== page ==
Here We Go Again…

According to an analysis that excludes pensions and social security, the richest 1% of the American population in 2007 owned 34.6% of the country’s total wealth, and the next 19% owned 50.5%. Thus, the top 20% of Americans owned 85% of the country’s wealth.

This post is not about wealth inequality or wealth redistribution.

The difference between the rich and others is something that is a part of life in America today. That same analysis cited above reveals that the bottom 80% owned 15% of the nation’s wealth.*

I want to be clear; wealth is not an indicator of greed. It is how one views money that reveals the sin of greed. The most oft-quoted “misquotation” of Scripture is “money is the root of all evil.” The actual quote is “For the love of money is the root of all evil: which while some coveted after, they have erred from the faith, and pierced themselves through with many sorrows” [1 Timothy 6:10 King James Version].

Pay attention to these words from the Book of James “What is causing the quarrels and fights among you? Don’t they come from the evil desires at war within you? You want what you don’t have, so you scheme…to get it. You are jealous of what others have, but you can’t get it, so you fight and wage war to take it away from them. Yet you don’t have what you want because you don’t ask God for it. And even when you ask, you don’t get it because your motives are all wrong—you want only what will give you pleasure” [4:1-4]

Pastor Bevere calls out James with these words “don’t be so negative!”

But is James being negative or merely speaking a truth?  In America we live in a society that rewards people who are innovative, hard-working and intelligent. We have a free enterprise economic system that is based on freedom of private business to organize and operate for profit in a competitive system without interference by government beyond regulation necessary to protect public interest and keep the national economy in balance. If someone has enough savvy to provide something that people need or want, there is a chance that a person will become wealthy.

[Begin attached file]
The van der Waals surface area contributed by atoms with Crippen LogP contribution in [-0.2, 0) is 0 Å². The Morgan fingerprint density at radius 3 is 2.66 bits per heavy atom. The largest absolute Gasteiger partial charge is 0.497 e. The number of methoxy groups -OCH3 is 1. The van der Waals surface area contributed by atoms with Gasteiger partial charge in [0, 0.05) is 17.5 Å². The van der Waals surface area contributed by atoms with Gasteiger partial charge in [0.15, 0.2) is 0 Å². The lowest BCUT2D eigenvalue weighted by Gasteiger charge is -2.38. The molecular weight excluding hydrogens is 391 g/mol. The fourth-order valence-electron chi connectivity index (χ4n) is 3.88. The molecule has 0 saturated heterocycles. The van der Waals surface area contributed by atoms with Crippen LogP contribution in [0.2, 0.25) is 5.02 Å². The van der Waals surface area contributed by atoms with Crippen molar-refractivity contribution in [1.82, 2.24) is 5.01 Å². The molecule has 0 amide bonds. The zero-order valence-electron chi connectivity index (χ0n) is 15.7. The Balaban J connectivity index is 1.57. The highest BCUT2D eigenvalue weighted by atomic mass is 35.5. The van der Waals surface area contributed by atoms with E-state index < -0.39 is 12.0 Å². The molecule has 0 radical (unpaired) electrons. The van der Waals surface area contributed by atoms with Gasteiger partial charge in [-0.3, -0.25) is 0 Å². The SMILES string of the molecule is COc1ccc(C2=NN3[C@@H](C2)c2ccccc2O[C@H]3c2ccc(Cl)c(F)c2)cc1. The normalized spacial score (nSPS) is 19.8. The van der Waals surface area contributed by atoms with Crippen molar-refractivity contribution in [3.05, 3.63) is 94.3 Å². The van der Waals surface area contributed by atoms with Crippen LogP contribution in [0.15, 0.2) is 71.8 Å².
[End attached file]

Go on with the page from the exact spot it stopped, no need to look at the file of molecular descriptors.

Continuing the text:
There are notable examples in America today of very wealthy people who have thrived in the free enterprise system and they are giving their wealth away. The ceo of “5 hour energy” has pledged to give away 90% of his wealth to charitable causes. Warren Buffet has pledged to give away 99% of his wealth and so far has given 21.5 billion dollars to charitable causes. Richard Branson of Virgin Group has given 80% of his wealth away to charity. The list goes on and on. The Microsoft computer I am typing on was developed by a company owned by Bill Gates and he has given 27 billion dollars away to eradicate disease throughout the world.*

Maybe these people are so generous that the words of James don’t seem to apply to them. They have made a lot of money but they are willing to use it to help others.

What about those of us who are not wealthy but we covet the wealth of others? When money comes to some people, they cannot handle it; it changes their lives. People suddenly are tempted to use it to fulfill their desires, passions, appetites, fame, status, popularity and financial lust. They quickly put money above God and everything else.

Sounds like most of us would be exempt from this temptation. “I am not wealthy” we say. I am not a Buffet, Branson or Gates.  We can’t put our wealth above God.

But the big question is how do you feel about what you have? Are you satisfied with God’s blessings or do you have a strong desire to have more? God promises to bless us, help us be successful and prosperous but do we pervert that message? I am afraid in America we can easily twist God’s intentions for us. The quest for riches is a temptation that is too strong for many.

Before you think that I advocate wealth distribution or moan about income inequality, I don’t. Pastor Bevere certainly does not feel this way either. It is not sinful to be successful. It is not sinful to be wealthy. What he does do is warn of the trap that anyone can fall into, a warning we need to heed.

Money is not the root of all evil…the love of money is

*Wikipedia “Wealth Distribution”
**From “Business Insider” Melissa Stranger “Nine Billionaires Who Plan to Give Away the Majority of Their Fortunes”

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